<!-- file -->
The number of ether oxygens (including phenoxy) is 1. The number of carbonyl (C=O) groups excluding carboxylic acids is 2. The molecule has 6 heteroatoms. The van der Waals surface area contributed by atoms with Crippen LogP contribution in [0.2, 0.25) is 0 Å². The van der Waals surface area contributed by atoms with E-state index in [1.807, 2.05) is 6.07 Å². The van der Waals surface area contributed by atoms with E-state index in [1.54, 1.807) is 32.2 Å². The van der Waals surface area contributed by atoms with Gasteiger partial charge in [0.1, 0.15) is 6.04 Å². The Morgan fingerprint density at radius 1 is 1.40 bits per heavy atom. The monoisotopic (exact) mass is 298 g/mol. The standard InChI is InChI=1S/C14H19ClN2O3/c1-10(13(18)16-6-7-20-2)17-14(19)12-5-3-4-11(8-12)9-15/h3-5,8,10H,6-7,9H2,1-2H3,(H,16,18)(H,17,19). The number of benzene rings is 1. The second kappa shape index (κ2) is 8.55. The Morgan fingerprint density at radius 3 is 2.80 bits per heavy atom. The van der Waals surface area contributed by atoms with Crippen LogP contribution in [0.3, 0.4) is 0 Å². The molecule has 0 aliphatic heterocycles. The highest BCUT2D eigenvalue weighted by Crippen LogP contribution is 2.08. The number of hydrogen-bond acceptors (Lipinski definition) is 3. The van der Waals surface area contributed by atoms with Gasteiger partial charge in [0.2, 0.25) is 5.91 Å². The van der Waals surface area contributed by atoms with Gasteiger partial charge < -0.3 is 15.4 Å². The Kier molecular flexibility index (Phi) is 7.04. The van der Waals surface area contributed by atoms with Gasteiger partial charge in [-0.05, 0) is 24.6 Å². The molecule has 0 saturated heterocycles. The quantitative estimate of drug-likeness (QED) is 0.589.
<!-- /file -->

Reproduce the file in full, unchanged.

The number of ether oxygens (including phenoxy) is 1. The number of carbonyl (C=O) groups excluding carboxylic acids is 2. The molecule has 6 heteroatoms. The van der Waals surface area contributed by atoms with Crippen LogP contribution in [0.2, 0.25) is 0 Å². The van der Waals surface area contributed by atoms with E-state index in [1.807, 2.05) is 6.07 Å². The van der Waals surface area contributed by atoms with E-state index in [1.54, 1.807) is 32.2 Å². The van der Waals surface area contributed by atoms with Gasteiger partial charge in [0.1, 0.15) is 6.04 Å². The Morgan fingerprint density at radius 1 is 1.40 bits per heavy atom. The monoisotopic (exact) mass is 298 g/mol. The standard InChI is InChI=1S/C14H19ClN2O3/c1-10(13(18)16-6-7-20-2)17-14(19)12-5-3-4-11(8-12)9-15/h3-5,8,10H,6-7,9H2,1-2H3,(H,16,18)(H,17,19). The number of benzene rings is 1. The second kappa shape index (κ2) is 8.55. The Morgan fingerprint density at radius 3 is 2.80 bits per heavy atom. The van der Waals surface area contributed by atoms with Crippen LogP contribution in [0.3, 0.4) is 0 Å². The molecule has 0 aliphatic heterocycles. The highest BCUT2D eigenvalue weighted by Crippen LogP contribution is 2.08. The number of hydrogen-bond acceptors (Lipinski definition) is 3. The van der Waals surface area contributed by atoms with Gasteiger partial charge in [0.2, 0.25) is 5.91 Å². The van der Waals surface area contributed by atoms with Gasteiger partial charge < -0.3 is 15.4 Å². The Kier molecular flexibility index (Phi) is 7.04. The van der Waals surface area contributed by atoms with Gasteiger partial charge in [-0.05, 0) is 24.6 Å². The molecule has 0 saturated heterocycles. The quantitative estimate of drug-likeness (QED) is 0.589.